than the donor's, the donor's heart is itself weak, or the patient suffers from
• The patient is taken to the ICU to recover. When they wake up, they move to a
special recovery unit for rehabilitation.
• The duration of in-hospital, post-transplant care depends on the patient's
general health, how well the heart is working, and the patient's ability to look
after the new heart.
• After 1-2 weeeks the patientwill be release, the patient returns for regular check-
ups and rehabilitation. They may also require emotional support. The frequency
of hospital visits decreases as the patient adjusts to the transplant.
• The patient remains on immunosuppressant medication to avoid the possibility
of rejection. Since the vagus nerve is severed during the operation, the new
heart beats at around 100 beats per minute unless nerve regrowth occurs.
Post-operative complications include
as well as the side-effects of the immunosuppressive medication.
Since the transplanted heart originates from another organism, the
recipient's immune system typically attempts to reject it. The risk of
rejection never fully goes away, and the patient will be on
immunosuppressive drugs for the rest of his or her life, but these
may cause unwanted side effects, such as increased likelihood of
infections, like fevers, unusual pains, or any new feelings.
Recipients can get kidney disease from a heart transplant.
Many recent advances in reducing complications due to tissue
rejection stem from mouse heart transplant procedures
• At the time of his death on August 10, 2009, Tony Huesman was the world's longest living
heart transplant recipient, having survived for 31 years. Huesman received a heart in 1978
at the age of 20 after viral pneumonia severely weakened his heart. Huesman died of
cancer. The operation was performed at Stanford University under heart transplant
pioneer Dr. Norman Shumway.
• Kelly Perkins climbs mountains around the world to promote positive awareness of organ
donation. Perkins was the first recipient to climb the peaks of Mt. Fuji, Mt. Kilimanjaro, the
Matterhorn, Mt. Whitney, and Cajon de Arenales in Argentina in 2007, 12 years after her
• Twenty-two years after Dwight Kroening's heart transplant, he was the first recipient to
finish an Ironman competition.
• Fiona Coote was the second Australian to receive a heart transplant in 1984 (at age 14)
and the youngest Australian. In the 24 years after her transplant she became involved in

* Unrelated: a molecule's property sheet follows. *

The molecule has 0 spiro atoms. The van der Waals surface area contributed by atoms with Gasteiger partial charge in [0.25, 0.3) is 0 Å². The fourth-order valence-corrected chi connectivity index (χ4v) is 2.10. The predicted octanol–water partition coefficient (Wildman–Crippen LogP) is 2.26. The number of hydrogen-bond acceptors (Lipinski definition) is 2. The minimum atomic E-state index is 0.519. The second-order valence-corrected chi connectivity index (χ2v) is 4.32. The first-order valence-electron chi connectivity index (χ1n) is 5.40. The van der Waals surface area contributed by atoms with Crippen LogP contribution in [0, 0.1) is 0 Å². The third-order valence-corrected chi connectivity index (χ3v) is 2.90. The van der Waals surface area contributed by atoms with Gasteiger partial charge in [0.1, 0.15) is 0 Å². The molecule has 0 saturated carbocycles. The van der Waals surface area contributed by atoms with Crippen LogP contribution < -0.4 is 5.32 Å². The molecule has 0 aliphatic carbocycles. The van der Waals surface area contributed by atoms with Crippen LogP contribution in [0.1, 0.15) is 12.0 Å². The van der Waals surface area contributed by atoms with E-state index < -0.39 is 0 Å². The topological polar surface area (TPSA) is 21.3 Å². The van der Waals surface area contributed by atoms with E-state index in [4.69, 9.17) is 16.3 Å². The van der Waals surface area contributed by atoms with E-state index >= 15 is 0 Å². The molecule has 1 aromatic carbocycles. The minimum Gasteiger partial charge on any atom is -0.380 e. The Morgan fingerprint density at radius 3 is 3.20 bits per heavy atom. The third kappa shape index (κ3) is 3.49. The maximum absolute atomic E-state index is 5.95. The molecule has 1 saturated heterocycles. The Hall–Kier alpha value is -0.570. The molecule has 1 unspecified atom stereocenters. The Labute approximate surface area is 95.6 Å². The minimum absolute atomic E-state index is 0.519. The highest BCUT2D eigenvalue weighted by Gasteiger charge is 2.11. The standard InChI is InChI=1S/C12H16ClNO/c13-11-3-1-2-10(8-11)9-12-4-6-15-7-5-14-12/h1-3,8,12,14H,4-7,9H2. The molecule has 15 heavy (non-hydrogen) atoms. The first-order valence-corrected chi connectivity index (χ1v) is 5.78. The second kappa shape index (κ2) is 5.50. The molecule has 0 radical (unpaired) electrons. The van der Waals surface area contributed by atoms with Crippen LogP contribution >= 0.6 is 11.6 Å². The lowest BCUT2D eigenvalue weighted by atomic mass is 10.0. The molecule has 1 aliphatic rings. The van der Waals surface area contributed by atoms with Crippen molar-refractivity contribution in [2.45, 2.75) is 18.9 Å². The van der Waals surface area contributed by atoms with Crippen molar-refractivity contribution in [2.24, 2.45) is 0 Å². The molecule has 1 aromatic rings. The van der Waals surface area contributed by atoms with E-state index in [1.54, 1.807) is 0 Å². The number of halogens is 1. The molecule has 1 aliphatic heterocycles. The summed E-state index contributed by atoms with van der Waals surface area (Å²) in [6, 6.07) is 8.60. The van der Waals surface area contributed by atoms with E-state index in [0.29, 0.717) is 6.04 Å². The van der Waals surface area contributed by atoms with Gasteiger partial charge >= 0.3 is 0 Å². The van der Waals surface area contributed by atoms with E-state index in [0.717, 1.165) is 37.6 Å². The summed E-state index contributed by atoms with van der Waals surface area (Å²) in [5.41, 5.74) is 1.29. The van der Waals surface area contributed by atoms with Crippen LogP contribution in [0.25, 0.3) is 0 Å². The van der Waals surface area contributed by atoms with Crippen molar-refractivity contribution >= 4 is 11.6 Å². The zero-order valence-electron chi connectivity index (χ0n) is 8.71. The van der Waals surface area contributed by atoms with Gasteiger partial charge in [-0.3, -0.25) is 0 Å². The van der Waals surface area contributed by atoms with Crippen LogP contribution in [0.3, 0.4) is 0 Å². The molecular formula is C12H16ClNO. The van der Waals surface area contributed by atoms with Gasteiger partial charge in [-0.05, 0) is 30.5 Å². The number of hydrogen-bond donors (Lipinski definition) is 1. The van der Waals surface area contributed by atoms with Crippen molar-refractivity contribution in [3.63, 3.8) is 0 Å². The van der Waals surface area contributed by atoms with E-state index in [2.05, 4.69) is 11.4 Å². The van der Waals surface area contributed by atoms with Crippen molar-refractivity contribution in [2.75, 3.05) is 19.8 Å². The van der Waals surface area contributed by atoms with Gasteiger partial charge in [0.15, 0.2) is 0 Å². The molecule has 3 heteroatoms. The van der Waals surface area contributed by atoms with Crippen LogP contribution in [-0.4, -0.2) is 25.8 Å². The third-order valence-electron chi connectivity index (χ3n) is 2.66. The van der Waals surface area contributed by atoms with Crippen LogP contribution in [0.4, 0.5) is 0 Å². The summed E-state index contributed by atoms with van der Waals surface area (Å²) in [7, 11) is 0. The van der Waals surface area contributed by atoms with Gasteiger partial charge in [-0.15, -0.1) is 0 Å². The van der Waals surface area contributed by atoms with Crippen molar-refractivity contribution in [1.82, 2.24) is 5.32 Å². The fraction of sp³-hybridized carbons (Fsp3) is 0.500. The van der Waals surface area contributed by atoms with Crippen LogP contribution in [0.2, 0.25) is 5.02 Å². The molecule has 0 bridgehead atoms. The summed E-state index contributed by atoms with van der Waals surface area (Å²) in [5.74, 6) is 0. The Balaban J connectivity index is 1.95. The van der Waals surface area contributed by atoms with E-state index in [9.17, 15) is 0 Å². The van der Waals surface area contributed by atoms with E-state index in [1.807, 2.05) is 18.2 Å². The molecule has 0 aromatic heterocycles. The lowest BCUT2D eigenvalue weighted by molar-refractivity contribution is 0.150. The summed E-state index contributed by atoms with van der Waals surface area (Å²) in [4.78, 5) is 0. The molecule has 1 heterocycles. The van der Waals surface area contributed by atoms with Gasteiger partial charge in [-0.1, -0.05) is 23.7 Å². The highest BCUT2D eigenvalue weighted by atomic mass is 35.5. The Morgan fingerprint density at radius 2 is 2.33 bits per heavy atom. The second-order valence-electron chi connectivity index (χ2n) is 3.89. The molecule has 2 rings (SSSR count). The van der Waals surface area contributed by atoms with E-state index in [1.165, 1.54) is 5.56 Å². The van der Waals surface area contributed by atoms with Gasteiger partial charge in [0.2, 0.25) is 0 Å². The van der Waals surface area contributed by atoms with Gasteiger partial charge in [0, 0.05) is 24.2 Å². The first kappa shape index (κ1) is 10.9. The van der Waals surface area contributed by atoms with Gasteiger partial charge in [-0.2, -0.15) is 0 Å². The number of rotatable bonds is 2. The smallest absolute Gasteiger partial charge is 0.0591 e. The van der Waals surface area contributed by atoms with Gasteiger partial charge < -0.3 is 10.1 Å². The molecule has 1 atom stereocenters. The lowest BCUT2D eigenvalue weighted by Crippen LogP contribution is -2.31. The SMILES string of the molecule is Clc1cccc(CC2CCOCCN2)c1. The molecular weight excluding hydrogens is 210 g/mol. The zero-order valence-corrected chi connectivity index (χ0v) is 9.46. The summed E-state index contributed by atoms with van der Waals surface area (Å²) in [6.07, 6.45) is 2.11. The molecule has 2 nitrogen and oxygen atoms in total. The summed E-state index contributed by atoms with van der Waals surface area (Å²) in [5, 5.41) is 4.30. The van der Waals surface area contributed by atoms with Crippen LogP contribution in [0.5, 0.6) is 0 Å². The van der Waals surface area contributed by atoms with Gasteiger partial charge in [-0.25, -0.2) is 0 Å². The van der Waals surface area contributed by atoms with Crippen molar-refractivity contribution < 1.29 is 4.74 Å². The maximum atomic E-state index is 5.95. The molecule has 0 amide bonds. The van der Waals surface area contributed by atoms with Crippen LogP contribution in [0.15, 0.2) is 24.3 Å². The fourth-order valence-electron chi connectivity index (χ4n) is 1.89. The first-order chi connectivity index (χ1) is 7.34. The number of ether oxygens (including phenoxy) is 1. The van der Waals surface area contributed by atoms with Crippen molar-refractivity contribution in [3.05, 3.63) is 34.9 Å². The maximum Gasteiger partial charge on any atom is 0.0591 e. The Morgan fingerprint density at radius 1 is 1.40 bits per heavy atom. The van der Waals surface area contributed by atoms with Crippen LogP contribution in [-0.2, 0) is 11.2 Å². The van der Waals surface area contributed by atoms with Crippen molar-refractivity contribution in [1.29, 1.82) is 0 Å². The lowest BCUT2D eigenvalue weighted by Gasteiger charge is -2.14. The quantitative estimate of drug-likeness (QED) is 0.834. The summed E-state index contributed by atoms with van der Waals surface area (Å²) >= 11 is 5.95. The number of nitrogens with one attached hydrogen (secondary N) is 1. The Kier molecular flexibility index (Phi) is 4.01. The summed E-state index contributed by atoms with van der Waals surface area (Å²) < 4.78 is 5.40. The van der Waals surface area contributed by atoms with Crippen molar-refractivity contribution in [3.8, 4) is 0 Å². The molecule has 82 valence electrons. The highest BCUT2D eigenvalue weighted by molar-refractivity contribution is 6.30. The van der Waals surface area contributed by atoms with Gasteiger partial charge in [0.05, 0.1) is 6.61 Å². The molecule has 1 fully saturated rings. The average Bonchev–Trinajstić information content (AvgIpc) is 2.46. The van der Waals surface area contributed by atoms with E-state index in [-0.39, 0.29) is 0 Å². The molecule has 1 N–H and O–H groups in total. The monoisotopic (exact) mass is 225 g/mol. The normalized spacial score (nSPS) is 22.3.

publicity and charity work for the Red Cross, and promoted organ donation in
• Race car driver and manufacturer Carroll Shelby received a heart transplant in 1990.
• Kenneth Claus, transplanted September 23, 1988, Shands Hospital, Gainesville, Florida
was ranked by Rate My Professors as one of the top 25 professors for the U.S. in 2009 -
2010: he was 19th. He still teaches 3 semesters a year at Florida International University,
• An artificial heart is a man-made device that is
implanted into the body and replaces a person‟s
biological heart (Wikipedia).
• An artificial heart is representative of modern
technology in medicine.
• An artificial heart is a medical instrument that is was
created in the 1950‟s.
• The estimated cost is $150,000 per implanted artificial
heart, which can increase the U.S. medical bill by
anywhere from $2.5 to $3 million (Jarvik & Callahan,
• The use of an artificial heart to replace heart
transplants is controversial.
• Jarvik 7 was the first artificial heart.
• The first patient received the heart in 1982 and
consequently died 112 days later from technical problems.
• It took years to conquer, but the problems associated with
the original Jarvik 7 have been worked out in order for the
heart to benefit others.
• It can support circulation and improve health in even
extremely sick people (Jarvik & Callahan, 2007).
• Robert Jarvik created and experimented with the first
artificial heart in the 1950‟s.
• Jarvik received a patent for his work in 1963.
• The first implantation of an artificial heart was done in April
4, 1969 at the Texas Heart Institute in Houston (Wikipedia,
Jarvik vs Norman
• Using an artificial heart in medical procedures is a
controversial issue. However, the demand for real hearts
is growing and the supply is not. Using an artificial heart
may be beneficial to many because it can help save lives.
• There is always a higher demand for heart transplants
compared to the number of hearts available. An artificial
heart will lower the need for heart transplants.
NOW A DAYS
• French biomedical firm Carmat said that it had begun the
first human trial of its prototype artificial heart, which aims
at overcoming shortages of organs available for transplant.
• The Carmat product aims to provide a longer-term solution
to bridge the wait for a donor heart and enable hospitalised
patients to return home and maybe even resume work.
• The artificial heart, a self-contained unit implanted in the
patient‟s chest, uses soft “biomaterials” and an array of
sensors to mimic the contractions of the heart.
• The patient had received his artificial heart on Dec. 18,2013
in a work first performed after the French government gave
its green light to the operation in September.
• “Seventy-five days after the implant of the first Carmat
artificial heart bioprosthesis in a 76-year-old man with a
terminal heart disease, the patient died on March 2, 2014,”
the Georges-Pompidou European Hospital said.
• Nearly 100,000 people in Europe and the United
States are in need of a heart transplant, according to
• A U.S. rival to Carmat, an artificial heart called
AbioCor, is authorised in the United States for
patients with end-stage heart failure or life
expectancy of less than 30 days, who are not
eligible for a natural heart transplant and have no
other viable treatment options.
• If we invent a artifical heart, we don‟t want donor or
we didn‟t die for heart diseases.
• Another thing thing andtill we found artifical heart,we
must aware the people to donate organs
• Reiner Körfer (interviewee) (2007). The Heart-Makers: The
Future of Transplant Medicine (documentary film). Germany:
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Chuang: Successful Use of Phoenix-7 Total Artificial Heart.